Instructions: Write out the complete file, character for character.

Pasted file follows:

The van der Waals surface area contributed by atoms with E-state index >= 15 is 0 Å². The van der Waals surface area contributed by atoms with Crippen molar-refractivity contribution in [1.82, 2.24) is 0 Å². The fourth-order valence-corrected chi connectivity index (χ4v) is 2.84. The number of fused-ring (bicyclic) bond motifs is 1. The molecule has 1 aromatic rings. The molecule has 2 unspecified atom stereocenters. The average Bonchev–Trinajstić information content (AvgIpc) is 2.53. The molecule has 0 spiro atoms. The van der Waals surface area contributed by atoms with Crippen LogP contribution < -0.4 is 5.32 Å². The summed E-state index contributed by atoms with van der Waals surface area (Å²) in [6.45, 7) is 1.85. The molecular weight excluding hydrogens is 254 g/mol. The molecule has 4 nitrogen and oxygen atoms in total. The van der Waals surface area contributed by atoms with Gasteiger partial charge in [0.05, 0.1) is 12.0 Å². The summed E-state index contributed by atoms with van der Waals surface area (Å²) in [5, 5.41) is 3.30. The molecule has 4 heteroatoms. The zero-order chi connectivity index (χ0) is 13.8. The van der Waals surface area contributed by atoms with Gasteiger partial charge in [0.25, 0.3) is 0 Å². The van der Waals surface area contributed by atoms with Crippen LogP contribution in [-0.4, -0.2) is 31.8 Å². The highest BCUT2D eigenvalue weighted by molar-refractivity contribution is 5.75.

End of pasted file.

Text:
The van der Waals surface area contributed by atoms with E-state index >= 15 is 0 Å². The van der Waals surface area contributed by atoms with Crippen molar-refractivity contribution in [1.82, 2.24) is 0 Å². The fourth-order valence-corrected chi connectivity index (χ4v) is 2.84. The number of fused-ring (bicyclic) bond motifs is 1. The molecule has 1 aromatic rings. The molecule has 2 unspecified atom stereocenters. The average Bonchev–Trinajstić information content (AvgIpc) is 2.53. The molecule has 0 spiro atoms. The van der Waals surface area contributed by atoms with Crippen LogP contribution < -0.4 is 5.32 Å². The summed E-state index contributed by atoms with van der Waals surface area (Å²) in [6.45, 7) is 1.85. The molecular weight excluding hydrogens is 254 g/mol. The molecule has 4 nitrogen and oxygen atoms in total. The van der Waals surface area contributed by atoms with Gasteiger partial charge in [0.05, 0.1) is 12.0 Å². The summed E-state index contributed by atoms with van der Waals surface area (Å²) in [5, 5.41) is 3.30. The molecule has 4 heteroatoms. The zero-order chi connectivity index (χ0) is 13.8. The van der Waals surface area contributed by atoms with Gasteiger partial charge in [0.25, 0.3) is 0 Å². The van der Waals surface area contributed by atoms with Crippen LogP contribution in [-0.4, -0.2) is 31.8 Å². The highest BCUT2D eigenvalue weighted by molar-refractivity contribution is 5.75.